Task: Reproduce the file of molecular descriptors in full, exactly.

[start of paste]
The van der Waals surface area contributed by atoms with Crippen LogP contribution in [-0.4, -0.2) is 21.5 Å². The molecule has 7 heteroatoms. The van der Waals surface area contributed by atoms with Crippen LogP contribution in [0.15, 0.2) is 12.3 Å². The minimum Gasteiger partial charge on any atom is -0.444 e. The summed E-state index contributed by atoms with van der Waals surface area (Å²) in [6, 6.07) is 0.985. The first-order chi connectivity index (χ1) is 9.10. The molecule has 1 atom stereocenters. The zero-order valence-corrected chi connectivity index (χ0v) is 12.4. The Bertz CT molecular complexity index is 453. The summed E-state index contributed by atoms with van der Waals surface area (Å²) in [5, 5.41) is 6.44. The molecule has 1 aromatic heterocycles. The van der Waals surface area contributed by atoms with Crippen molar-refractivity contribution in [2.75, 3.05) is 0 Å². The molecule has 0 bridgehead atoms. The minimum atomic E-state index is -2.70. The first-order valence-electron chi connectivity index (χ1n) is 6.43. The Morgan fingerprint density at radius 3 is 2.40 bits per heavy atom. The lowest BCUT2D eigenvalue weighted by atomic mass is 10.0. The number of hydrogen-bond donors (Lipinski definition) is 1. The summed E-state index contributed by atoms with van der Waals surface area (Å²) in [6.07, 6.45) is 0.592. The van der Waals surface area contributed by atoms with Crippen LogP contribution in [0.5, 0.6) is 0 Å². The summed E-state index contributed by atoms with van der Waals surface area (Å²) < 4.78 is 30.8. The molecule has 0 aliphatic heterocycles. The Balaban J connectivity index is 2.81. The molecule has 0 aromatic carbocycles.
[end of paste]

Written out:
The van der Waals surface area contributed by atoms with Crippen LogP contribution in [-0.4, -0.2) is 21.5 Å². The molecule has 7 heteroatoms. The van der Waals surface area contributed by atoms with Crippen LogP contribution in [0.15, 0.2) is 12.3 Å². The minimum Gasteiger partial charge on any atom is -0.444 e. The summed E-state index contributed by atoms with van der Waals surface area (Å²) in [6, 6.07) is 0.985. The first-order chi connectivity index (χ1) is 9.10. The molecule has 1 atom stereocenters. The zero-order valence-corrected chi connectivity index (χ0v) is 12.4. The Bertz CT molecular complexity index is 453. The summed E-state index contributed by atoms with van der Waals surface area (Å²) in [5, 5.41) is 6.44. The molecule has 1 aromatic heterocycles. The van der Waals surface area contributed by atoms with Crippen molar-refractivity contribution in [2.75, 3.05) is 0 Å². The molecule has 0 bridgehead atoms. The minimum atomic E-state index is -2.70. The first-order valence-electron chi connectivity index (χ1n) is 6.43. The Morgan fingerprint density at radius 3 is 2.40 bits per heavy atom. The lowest BCUT2D eigenvalue weighted by atomic mass is 10.0. The number of hydrogen-bond donors (Lipinski definition) is 1. The summed E-state index contributed by atoms with van der Waals surface area (Å²) in [6.07, 6.45) is 0.592. The van der Waals surface area contributed by atoms with Crippen LogP contribution in [0.5, 0.6) is 0 Å². The summed E-state index contributed by atoms with van der Waals surface area (Å²) < 4.78 is 30.8. The molecule has 0 aliphatic heterocycles. The Balaban J connectivity index is 2.81. The molecule has 0 aromatic carbocycles.